Credit Crunch Cancer MetastasizingCompanies / Credit Crisis 2008 Sep 01, 2008 - 01:14 AM GMT
Martin Weiss writes: First, the subprime mess clobbered subprime lenders like Countrywide Financial.
Then, the cancer spread to America's largest banks that invested heavily in risky mortgage-backed securities.
Now, it's metastasizing again — spreading to regional and state banks as well.
Two prime examples: Integrity Bank of Alpharetta, Ga., which just failed Friday with nearly a billion in deposits ... plus an even larger bank in trouble: BankUnited Financial Corp.
BankUnited is Florida's largest bank with 85 branches in 13 counties and with total assets of $14.2 billion.
In the first three quarters of last year, it reaped a profit of $23.2 million. The first three quarters of 2008? $200 million in losses!
Why? Because a whopping 58% of the bank's "assets" are option ARMs.
Like other adjustable-rate mortgages, option ARMs lure in unqualified homebuyers with bargain-basement interest rates ... then jack up rates — and loan payments — in later years. What's worse, each month, an option ARM gives borrowers three choices:
Option #1. Pay principle and interest normally.
Option #2. Pay interest only.
Option #3. Make a bare minimum payment that doesn't even cover all the interest due.
What happens to the unpaid interest? It gets tacked on to the unpaid balance.
The big time bomb: Borrowers are only allowed to do that for a pre-specified period of time or until their loan balance rises to a certain threshold, typically 110% or 115% of the original loan amount.
When that happens, they have to make the full payment — principle AND interest ... which can be many times higher than the minimum payments.
That's why massive numbers of borrowers are choosing a fourth "option" which no one anticipated: No payment whatsoever . In other words, DEFAULT.
And that's also why ...
The Amount of Non-Performing Loans At BankUnited Has Surged 770% Just in the Last Twelve Months!
And if you think that's bad, the loans the bank doesn't expect to be repaid has soared a staggering 1,964% since this time last year.
Meanwhile, the non-performing loans in BankUnited's portfolio are rising at the rate of 10% per month — and the number of foreclosures in the bank's inventory is up 18% in July alone.
Now, the government is demanding that BankUnited raise $400 million of new capital and offset losses on its $10 billion of home loans.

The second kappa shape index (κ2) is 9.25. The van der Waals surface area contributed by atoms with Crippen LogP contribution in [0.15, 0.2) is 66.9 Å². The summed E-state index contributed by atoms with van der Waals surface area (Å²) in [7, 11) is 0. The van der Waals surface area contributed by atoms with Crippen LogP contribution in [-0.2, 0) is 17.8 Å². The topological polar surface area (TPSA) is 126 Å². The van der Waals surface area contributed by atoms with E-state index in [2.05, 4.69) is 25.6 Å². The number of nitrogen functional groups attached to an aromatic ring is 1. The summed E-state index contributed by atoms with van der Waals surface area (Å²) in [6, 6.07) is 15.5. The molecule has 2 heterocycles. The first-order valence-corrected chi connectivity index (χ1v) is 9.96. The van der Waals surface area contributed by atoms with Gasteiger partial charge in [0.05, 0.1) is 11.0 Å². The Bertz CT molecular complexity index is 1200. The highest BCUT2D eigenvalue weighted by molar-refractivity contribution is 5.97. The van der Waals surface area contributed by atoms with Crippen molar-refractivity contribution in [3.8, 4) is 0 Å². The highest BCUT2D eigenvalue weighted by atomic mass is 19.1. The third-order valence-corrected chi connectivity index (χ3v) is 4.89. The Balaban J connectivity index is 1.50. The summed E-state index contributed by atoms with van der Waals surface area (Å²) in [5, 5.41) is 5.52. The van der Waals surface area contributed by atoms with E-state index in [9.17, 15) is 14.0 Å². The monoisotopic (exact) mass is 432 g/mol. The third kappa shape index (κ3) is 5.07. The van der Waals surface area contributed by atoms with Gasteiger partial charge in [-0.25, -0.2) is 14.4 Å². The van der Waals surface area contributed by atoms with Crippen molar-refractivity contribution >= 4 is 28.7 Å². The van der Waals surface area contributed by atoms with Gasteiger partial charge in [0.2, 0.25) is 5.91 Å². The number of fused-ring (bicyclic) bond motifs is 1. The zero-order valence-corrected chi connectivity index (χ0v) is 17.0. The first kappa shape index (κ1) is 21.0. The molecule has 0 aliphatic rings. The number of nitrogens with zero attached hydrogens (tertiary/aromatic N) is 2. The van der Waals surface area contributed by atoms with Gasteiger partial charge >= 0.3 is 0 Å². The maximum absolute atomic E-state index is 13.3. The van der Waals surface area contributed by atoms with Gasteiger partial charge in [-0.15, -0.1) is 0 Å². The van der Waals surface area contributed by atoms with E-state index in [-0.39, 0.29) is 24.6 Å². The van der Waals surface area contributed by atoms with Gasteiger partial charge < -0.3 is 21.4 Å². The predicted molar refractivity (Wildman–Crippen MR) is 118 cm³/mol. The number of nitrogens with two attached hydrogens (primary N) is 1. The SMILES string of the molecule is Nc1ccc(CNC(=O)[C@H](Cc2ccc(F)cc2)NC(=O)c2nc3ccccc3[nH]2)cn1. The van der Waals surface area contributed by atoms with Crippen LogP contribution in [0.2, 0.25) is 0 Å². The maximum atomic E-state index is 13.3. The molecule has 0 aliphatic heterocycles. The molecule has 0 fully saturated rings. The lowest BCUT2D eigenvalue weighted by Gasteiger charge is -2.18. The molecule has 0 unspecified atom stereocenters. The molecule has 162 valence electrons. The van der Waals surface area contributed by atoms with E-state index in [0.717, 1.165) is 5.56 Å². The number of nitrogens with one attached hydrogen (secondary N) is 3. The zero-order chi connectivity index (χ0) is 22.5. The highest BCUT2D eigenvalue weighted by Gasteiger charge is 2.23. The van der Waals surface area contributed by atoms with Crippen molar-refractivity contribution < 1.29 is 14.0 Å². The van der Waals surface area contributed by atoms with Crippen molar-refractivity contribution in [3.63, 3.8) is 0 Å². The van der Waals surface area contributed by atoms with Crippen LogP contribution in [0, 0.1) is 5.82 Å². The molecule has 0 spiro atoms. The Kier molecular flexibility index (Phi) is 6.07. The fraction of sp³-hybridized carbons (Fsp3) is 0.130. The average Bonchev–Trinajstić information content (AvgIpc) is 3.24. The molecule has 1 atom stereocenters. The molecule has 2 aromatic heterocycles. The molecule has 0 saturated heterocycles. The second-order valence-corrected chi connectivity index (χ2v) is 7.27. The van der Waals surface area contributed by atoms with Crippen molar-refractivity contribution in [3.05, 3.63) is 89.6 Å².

Bottom line: BankUnited's stock is already down 91% in 12 months. And analysts are warning that it's likely to fail!
BankUnited Is DEFINITELY Not the Only Bank in This Soup!
If BankUnited were an anomaly, it wouldn't be such big news. But the fact is, the cancer that's brining down Florida's largest bank has also reached a raft of other financial institutions stuck with massive amounts of option ARMs.
- At Bank of America , the $25.4 billion in option ARMs it acquired when it bought Countrywide are sinking fast. A whopping 72% of the borrowers aren't even paying all the interest due on these loans. One in eight is at least ninety days late on payments.
- At Wachovia , the story is similar: Wachovia bought Golden West Financial at the peak of the real estate bubble in 2006 and as a result now has $122 billion of option ARMs in its portfolio — a staggering 25% of its total assets. Some 14% of those option ARM customers already have zero — or negative — equity in their homes. And that's only going to get worse as home prices depreciate further.
- And at banks all across the country , we see the same pattern.
This is why we've repeatedly urged you to take two crucial steps while you still have time ...
FIRST, to achieve true safety for your money, don't wait one more day to take the steps we set forth for you in our recent "X" List video .
SECOND, once you've got most of your money — even as much as 90% — in safe, conservative investments, seriously consider using hedges such as inverse ETFs or put options — designed to soar in times like these — to help protect your investment portfolio.
Good luck and God bless!
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